Media Day around the NBA is in full swing, and as players answer all the typical questions about what they worked on over the summer and what expectations they have for the upcoming season, one of the most prominent questions being asked is if players are vaccinated. Some, like Memphis Grizzlies star point guard Ja Morant openly stated they’re vaccinated, while others, like Brooklyn Nets guard Kyrie Irving takes the “I would like to keep that private,” approach. 

Several players opted to take the “no comment” approach with the vaccination question, but Washington Wizards star guard Bradley Beal had no issue saying he was “not vaccinated for personal reasons.” The All-Star guard who had to forgo his spot on the Olympic men’s basketball team this summer due to contracting COVID-19 said he doesn’t feel pressure to get vaccinated.

“I don’t think you can pressure anybody into doing things, or putting things in their body,” Beal said Monday.

While other players around the league shut down all questions regarding COVID-19 vaccinations, Beal didn’t shy away from giving his opinion on the matter.

“I would ask the question to those who are getting vaccinated, ‘why are you still getting COVID?,” Beal said. “…You can still get COVID and still pass it along it vaccinated. So…”

Unlike players in New York City and San Francisco, it isn’t required for Beal to get vaccinated to play in home games for the Wizards. The league also isn’t forcing players to get vaccinated, but for those who aren’t, heavier restrictions have been placed upon them throughout the season. Players who aren’t vaccinated must undergo daily testing, are required to wear masks inside team facilities and have to quarantine if they come into close contact with someone who has tested positive for COVID-19. While it won’t put a hinderance on his ability to perform with his teammates on the court, Beal will be heavily restricted from doing off-the-court things.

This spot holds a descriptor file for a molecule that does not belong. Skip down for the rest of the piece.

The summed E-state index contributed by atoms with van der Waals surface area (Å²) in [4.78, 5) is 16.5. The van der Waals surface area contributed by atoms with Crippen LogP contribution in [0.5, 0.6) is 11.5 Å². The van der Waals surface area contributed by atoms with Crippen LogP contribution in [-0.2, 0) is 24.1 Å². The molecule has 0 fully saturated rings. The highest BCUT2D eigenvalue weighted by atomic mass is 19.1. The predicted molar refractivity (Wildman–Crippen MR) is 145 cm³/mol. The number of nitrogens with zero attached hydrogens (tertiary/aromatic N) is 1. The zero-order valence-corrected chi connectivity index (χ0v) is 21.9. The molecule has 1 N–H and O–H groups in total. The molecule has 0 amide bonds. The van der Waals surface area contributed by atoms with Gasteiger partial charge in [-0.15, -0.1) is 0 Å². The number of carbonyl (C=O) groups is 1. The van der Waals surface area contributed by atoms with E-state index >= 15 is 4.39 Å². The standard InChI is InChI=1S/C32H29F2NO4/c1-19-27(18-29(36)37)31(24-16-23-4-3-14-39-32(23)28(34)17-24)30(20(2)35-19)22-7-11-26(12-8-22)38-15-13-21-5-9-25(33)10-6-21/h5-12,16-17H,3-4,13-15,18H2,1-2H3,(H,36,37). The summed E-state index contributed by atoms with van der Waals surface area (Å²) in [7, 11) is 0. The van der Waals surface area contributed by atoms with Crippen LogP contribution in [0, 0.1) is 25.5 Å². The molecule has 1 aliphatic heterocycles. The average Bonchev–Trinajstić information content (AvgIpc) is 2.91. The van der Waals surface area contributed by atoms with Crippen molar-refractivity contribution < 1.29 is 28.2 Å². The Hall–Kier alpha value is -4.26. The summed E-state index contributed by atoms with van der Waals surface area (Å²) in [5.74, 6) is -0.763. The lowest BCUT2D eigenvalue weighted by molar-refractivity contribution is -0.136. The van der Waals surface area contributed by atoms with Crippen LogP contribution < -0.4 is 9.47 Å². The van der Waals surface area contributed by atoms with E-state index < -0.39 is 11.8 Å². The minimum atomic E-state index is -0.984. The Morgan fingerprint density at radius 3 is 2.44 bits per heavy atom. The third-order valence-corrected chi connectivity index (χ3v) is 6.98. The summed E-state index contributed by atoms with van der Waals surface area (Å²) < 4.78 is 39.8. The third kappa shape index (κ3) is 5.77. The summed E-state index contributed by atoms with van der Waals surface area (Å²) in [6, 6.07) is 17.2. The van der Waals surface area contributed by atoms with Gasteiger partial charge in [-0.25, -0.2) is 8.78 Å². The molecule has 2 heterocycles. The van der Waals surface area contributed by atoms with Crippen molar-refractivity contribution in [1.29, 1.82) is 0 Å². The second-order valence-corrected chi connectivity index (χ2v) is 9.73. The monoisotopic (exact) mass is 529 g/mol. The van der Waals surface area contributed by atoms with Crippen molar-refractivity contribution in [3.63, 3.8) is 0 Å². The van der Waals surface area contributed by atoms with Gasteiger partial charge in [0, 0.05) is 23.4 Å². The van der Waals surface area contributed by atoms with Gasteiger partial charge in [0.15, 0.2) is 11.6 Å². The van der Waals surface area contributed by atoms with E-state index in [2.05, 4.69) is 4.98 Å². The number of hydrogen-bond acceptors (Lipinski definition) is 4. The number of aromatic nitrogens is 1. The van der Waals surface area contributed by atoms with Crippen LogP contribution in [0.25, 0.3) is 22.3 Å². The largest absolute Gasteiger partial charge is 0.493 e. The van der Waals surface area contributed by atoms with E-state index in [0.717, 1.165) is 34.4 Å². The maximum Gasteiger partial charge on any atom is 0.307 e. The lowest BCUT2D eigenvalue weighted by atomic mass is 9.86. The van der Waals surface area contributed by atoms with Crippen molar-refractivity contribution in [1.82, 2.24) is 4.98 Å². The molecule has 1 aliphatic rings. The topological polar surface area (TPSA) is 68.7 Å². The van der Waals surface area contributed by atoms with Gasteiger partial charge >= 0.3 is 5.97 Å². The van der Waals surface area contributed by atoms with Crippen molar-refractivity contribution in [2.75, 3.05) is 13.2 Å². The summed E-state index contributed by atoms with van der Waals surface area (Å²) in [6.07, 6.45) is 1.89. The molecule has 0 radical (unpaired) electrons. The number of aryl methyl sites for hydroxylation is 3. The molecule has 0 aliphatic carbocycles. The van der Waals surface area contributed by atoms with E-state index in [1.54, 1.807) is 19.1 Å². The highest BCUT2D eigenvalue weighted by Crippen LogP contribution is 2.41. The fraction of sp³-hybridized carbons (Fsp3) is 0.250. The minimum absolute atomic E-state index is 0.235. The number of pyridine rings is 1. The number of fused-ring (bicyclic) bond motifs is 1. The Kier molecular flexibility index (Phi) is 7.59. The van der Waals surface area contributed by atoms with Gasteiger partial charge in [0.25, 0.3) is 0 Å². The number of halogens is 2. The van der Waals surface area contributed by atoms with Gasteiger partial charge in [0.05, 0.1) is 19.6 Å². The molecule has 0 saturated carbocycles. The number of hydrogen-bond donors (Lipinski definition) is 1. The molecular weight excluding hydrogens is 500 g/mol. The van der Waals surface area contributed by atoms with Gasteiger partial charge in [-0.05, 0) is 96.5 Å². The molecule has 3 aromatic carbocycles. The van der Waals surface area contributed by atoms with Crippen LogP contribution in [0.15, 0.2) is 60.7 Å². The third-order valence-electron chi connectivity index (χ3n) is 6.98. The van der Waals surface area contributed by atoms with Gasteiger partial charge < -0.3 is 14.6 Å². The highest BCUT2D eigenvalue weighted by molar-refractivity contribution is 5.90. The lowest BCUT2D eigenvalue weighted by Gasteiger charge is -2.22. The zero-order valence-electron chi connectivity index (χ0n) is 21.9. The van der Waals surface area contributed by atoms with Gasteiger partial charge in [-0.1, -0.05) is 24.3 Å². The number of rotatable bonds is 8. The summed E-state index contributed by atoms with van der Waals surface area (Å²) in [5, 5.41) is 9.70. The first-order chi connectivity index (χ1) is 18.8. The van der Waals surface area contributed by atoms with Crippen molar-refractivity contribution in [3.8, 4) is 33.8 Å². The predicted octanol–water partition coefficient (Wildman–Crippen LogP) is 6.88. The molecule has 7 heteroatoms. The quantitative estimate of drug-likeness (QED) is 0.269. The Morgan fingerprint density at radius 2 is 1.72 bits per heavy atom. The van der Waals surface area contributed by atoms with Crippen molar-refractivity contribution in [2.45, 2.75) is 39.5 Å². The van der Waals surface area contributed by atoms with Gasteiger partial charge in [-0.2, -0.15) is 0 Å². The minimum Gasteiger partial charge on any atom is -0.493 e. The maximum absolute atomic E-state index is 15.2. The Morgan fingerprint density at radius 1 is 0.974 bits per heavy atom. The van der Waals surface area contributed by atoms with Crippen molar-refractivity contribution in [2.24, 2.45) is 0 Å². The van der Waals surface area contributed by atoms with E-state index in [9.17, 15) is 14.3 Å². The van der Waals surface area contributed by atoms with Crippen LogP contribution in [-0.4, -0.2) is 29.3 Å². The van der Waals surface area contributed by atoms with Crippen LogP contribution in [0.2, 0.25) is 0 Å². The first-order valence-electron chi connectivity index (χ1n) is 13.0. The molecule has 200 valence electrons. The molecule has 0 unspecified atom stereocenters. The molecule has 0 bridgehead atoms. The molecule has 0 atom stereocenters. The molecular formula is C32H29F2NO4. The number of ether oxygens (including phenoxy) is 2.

Still, he doesn’t seem too moved to get the vaccine right now.

“[The NBA] kind of force us, in a way, to want to get [the vaccine],” Beal said. “At the end of the day [I’ll] talk it over with my family.”


It’s unclear how many other players on the Wizards are also unvaccinated, as Kyle Kuzma elected to not share his vaccination status, while Montrezl Harrell said he got vaccinated during last season to keep his family safe. The league as a whole is at 90 percent vaccination rate among players, but as reported on Saturday, that 10 percent of players who are choosing to not get vaccinated are making it difficult for the NBA to reach that 100 percent vaccination rate.

Courtesy: CBS Sports


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